Continuing our help for budding performers, we’ve compiled a list of things that we like to see (and those that we don’t…) on performer applications.
Basics in the covering email:
- Firstly, do your research. If a show doesn’t allow fire / don’t like singers or bands, or specialises in one style (eg American-style glam and you do traditional British comedy) then don’t apply. It’s a waist of your time and theirs. An email that looks like the applicant has researched the show (eg knows who has headlined, the caliber of acts, where the show is based) looks more impressive and shows the producer you really want to perform at their show.
- Do not EVER load your application full of lavish praise for a night that you are not familiar with. We get loads of emails stating that “Bluestocking is our favourite burlesque night” and comments of that nature from performers who live on the other side of the country and who have never been to the show, which makes the applicant look in-genuine.
- Get the name of the producer right. Get the name of their night right. Get the location of the show right. There is nothing that will get your email ‘trashed’ quicker than getting simple facts wrong.
- If you are sending out standard emails (copied and pasted) to a lot of producers, then ensure you’ve checked it through and made the basic facts relevant to the show you are applying for.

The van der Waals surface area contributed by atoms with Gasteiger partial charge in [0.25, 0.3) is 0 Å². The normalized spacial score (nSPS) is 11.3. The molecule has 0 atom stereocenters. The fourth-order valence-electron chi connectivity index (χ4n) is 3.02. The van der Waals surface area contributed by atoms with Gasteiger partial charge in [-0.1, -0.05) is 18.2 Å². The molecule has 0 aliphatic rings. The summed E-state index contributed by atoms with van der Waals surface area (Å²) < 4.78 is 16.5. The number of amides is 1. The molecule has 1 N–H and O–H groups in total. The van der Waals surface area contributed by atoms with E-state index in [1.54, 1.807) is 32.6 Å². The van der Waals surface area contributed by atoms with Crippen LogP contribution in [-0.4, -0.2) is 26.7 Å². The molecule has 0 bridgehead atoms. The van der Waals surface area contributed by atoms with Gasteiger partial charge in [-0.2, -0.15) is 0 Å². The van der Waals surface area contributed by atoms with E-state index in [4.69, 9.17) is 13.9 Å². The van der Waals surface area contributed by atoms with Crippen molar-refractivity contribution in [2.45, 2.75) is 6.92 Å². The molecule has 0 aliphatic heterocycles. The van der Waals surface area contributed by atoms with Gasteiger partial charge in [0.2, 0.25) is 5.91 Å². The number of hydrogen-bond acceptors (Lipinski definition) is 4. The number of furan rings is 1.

Do not forget to include:
- Your contact details.
- Information that the producer may have requested (eg, fees / expenses, any images, CV or video links)
- If adding attachments (CVs / Photos) make sure your name is in the file name. If a producer is downloading a lot of images, just keeping the original file number or something like ‘pink3’ that relates to the shoot or to you will not be helpful in identifying your image.
- A brief, relevant introduction stating how long you’ve performed for and your proposed acts (and if the casting has asked for specific acts, make sure they fit the brief).
- State you will be “the best they’ve ever seen” / can “bring a touch of class” to their shows, will “blow away all the other performers who have ever performed on their stage” as this is such an insult to producers who have probably booked renowned professional (and international) performers prior to your application. It makes your application look very amateurish and ignorant of the other talent.
- Send an email with another producer’s show / details on it as this just looks like you’ve not bothered to read through or care about the show you are applying for.
- That if responding to a casting, you are free on the date in question. There’s nothing more infuriating than booking a performer who then emails you to say it’s their nan’s birthday and they can’t perform at the casting they applied for.
- You application looks professional. Remember you are applying for a JOB and there will be others applying for the same job so treat it as such. Which means NO to emailing in text-slang; NO to one-sentence emails; NO to over-familiarity (unless you actually know the producer). Never assume that the producer is putting together shows for a hobby and they have a ‘real’ job. You will be surprised at how many in-experienced performers do this.